UI neglected along presidential campaign

Erica Magda

Erica Magda

By Mark Rivera

For Greg Pillon, Christmas came in October.

“It has been such an emotional day,” said Pillon, the communications director for Belmont University in Nashville. “It’s like Christmas morning.”

However, Barack Obama’s largest home state-run university, the University of Illinois, is missing from the list of college campuses hosting debates this season. Neither Republican nor Democratic presidential candidates have visited the University after accepting their party’s nomination, and University students might be missing out on a politically energizing experience.

On Oct. 7, Belmont University hosted the second debate of the 2008 presidential election featuring presidential candidates Barack Obama and John McCain. These debates have been held on college campuses around the country, namely the University of Mississippi, Washington University in St. Louis and Belmont University.

The third and final presidential debate took place Wednesday night at Hofstra University in Hempstead, N.Y.

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“I haven’t heard of anyone doing something like that (here),” said Robin Kaler, Associate Chancellor for Public Affairs at the University. She added the last time the University hosted a presidential visit was when Bill Clinton was in office.

Kaler said getting the school ready for a presidential debate would be a great deal of work with no long-term benefits.

Though this may be true for the University of Illinois, hosting a presidential debate could not have been a better choice for Belmont University, said Dan McAlexander, Belmont University provost.

“The impact on campus is pervasive,” McAlexander said. “You’re right where history is, right where history is happening.”

To inform students before and after hosting the presidential debate, Belmont University created a student engagement program called “The Art of Being Free.” The program brings in guest political lecturers to speak on issues ranging from the environment and sustainability to faith in politics, McAlexander said.

“It’s a year long of activities helping students (understand) what it means to be an American citizen,” he said. “I’ve never seen a college student population as energetically engaged in an election since I was in college during the Vietnam War.”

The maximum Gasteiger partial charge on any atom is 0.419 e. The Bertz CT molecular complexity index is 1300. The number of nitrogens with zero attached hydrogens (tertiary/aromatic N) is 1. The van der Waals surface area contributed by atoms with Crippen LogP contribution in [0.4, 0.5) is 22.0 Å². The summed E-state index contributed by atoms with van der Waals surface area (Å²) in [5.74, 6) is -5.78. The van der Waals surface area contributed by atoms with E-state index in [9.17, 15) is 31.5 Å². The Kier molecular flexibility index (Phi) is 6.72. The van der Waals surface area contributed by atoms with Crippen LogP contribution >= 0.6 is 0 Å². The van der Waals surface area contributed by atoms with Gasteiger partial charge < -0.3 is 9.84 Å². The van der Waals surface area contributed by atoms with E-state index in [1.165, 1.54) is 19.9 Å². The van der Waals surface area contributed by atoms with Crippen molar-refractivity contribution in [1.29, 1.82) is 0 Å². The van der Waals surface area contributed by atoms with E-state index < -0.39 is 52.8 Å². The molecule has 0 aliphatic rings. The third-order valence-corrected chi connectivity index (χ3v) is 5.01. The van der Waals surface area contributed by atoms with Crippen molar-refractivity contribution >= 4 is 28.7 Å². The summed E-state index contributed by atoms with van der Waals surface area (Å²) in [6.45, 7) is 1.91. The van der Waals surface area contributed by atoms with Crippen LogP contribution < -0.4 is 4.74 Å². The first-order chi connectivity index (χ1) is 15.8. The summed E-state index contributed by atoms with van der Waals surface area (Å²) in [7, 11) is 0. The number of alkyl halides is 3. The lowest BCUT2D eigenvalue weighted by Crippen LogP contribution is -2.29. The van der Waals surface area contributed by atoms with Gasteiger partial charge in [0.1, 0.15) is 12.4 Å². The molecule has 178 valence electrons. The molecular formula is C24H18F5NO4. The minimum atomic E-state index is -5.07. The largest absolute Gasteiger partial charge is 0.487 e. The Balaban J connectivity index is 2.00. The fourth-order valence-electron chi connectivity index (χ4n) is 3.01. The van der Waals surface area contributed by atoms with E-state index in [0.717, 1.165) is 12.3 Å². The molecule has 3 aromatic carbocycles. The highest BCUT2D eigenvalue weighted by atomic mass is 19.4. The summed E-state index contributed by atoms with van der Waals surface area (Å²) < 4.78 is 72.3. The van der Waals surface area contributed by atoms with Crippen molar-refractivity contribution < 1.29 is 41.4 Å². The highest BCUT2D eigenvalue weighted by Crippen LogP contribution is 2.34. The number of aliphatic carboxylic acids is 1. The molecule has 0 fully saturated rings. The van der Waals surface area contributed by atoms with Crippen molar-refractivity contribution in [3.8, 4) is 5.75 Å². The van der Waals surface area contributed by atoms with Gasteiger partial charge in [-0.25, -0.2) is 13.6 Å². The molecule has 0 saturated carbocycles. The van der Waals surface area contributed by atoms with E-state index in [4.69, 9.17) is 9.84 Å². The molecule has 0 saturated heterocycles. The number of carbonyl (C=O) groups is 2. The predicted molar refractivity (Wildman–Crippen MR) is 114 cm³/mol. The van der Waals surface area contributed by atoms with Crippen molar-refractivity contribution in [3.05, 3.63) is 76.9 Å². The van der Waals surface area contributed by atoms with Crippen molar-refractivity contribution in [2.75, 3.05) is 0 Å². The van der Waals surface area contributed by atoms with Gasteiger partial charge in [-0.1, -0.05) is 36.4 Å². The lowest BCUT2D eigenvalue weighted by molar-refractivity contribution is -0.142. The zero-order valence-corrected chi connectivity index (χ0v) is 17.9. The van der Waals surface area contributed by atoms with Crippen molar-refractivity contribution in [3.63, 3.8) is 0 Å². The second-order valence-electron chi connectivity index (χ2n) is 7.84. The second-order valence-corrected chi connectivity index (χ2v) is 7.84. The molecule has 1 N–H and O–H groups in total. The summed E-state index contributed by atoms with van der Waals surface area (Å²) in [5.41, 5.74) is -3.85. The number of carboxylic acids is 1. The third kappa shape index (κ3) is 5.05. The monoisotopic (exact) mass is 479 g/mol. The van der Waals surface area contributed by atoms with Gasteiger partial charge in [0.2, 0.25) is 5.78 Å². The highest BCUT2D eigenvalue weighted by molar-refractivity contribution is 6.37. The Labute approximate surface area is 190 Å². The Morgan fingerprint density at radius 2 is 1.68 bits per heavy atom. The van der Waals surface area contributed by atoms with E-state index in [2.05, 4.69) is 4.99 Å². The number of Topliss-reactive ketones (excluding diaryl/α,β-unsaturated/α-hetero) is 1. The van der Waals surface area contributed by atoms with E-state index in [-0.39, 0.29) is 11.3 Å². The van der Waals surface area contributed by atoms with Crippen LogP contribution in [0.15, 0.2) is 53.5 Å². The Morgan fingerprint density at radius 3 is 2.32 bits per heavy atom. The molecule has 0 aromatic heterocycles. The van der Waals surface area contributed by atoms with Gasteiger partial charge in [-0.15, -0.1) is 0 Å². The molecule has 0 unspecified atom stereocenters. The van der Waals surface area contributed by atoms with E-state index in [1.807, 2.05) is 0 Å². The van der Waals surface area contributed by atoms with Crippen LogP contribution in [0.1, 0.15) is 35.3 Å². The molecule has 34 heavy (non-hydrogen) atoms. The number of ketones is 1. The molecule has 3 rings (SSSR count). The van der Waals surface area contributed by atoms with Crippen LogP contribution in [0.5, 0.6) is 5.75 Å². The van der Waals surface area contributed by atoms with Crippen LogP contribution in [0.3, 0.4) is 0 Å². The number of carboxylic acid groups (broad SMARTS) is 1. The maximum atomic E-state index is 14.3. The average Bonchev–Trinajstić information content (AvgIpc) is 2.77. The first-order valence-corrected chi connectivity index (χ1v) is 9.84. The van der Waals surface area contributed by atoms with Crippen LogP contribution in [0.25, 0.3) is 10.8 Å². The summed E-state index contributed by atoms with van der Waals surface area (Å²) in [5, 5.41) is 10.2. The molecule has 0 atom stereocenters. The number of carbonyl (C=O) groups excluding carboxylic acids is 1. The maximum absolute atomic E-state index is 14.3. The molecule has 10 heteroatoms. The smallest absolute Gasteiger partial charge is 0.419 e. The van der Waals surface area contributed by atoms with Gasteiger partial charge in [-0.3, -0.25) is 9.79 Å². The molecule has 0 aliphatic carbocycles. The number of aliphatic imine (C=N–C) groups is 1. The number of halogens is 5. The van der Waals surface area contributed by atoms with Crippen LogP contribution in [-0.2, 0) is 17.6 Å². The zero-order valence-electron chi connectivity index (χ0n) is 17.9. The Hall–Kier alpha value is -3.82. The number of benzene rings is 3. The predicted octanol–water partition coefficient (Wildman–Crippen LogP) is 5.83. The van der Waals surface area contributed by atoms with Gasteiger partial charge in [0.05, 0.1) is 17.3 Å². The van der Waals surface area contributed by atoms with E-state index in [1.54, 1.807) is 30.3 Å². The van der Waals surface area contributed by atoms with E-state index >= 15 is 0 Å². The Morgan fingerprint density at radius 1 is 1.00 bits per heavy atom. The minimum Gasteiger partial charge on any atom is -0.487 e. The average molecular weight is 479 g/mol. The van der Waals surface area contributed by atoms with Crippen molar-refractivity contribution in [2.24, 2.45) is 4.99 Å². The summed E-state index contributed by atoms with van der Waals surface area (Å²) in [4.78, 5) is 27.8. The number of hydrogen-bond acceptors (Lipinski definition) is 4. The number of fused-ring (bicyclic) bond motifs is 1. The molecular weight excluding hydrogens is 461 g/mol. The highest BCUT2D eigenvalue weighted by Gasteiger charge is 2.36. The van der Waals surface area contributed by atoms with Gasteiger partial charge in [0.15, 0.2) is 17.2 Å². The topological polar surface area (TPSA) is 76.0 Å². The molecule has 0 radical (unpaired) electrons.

McAlexander also mentioned the boost in advertising value Belmont had received through hosting the debate. By 8:10 a.m. the morning after the debate, 1,366 stories had been written with mention of Belmont University around the nation – all this in less than 12 hours, he said.

“For us, that was $11.5 million of publicity value,” McAlexander said, adding that the publicity would make it easier for Belmont to recruit students in the future.

Alex Beata, senior in LAS, said he thought hosting a presidential debate would encourage greater public debate at the University as well as bolster the local economy. However, he said he did not think the University needed the extra name recognition.

“I think we’re fine,” Beata said. “For something that happens every four years, it’s not going to make much of a difference.”

Washington University, which hosted the only vice presidential debate of the election season, also had its share of pre- and post-debate programs for students.

According to Washington University’s debate Web site, events had been planned from the end of August through November, past the presidential election.

Plans include voter registration drives, satirical political performances, guests speaking on the responsibility of elected officials and discussions of the role of the president over coffee to name a few.

“Students get really involved in the debate,” said Randall Calvert, professor of political science and public affairs at Washington University. “We get a high level of focus and expertise of the political campaigns on campus.”

Brittany Perez, senior and executive president of Washington University’s Student Union, said she thought every student had done something to get involved with the election and debate.

“This election season has gotten everybody interested,” Perez said. “People are pretty passionate about what will happen Nov. 4.”

Perez said the student government even set aside funds for student political programming.

About 500 to 600 students applied to be volunteers for the debate, she said, adding that some students woke up at 5 a.m. to see live news broadcasts from their school.

“We had a lot of news celebrities at our fingertips,” Perez said.

McAlexander said students at Belmont were equally affected.

“This is something our students will always remember,” he said. “It’s an amazing thing. It makes you think again of how great this country is.”

However, great experiences come at a price.

With 3,000 journalists, 800 news stations, 60 miles of cable and only 300 student volunteers, “everybody is celebrating left and right and ready to fall over dead,” McAlexander said. “All offices have been working 16- to 18-hour days for a week.”

Steve Givens, associate vice chancellor for public affairs and executive director of university communication for Washington University, also mentioned the extreme dedication necessary for hosting a presidential debate.

“So much goes into it,” Givens said. “We are required to provide a venue for the debate and thousands of members of the media. It’s not like hosting a football game.”

Yet, students in Champaign-Urbana do not have to wait for a life-changing political debate to come to town to get politically involved.

According to the University’s Registered Student Organization Web site, there are at least 20 politically-themed organizations students can participate in, such as Politics without Partisanship, College Democrats, Campus Greens and New Federalists.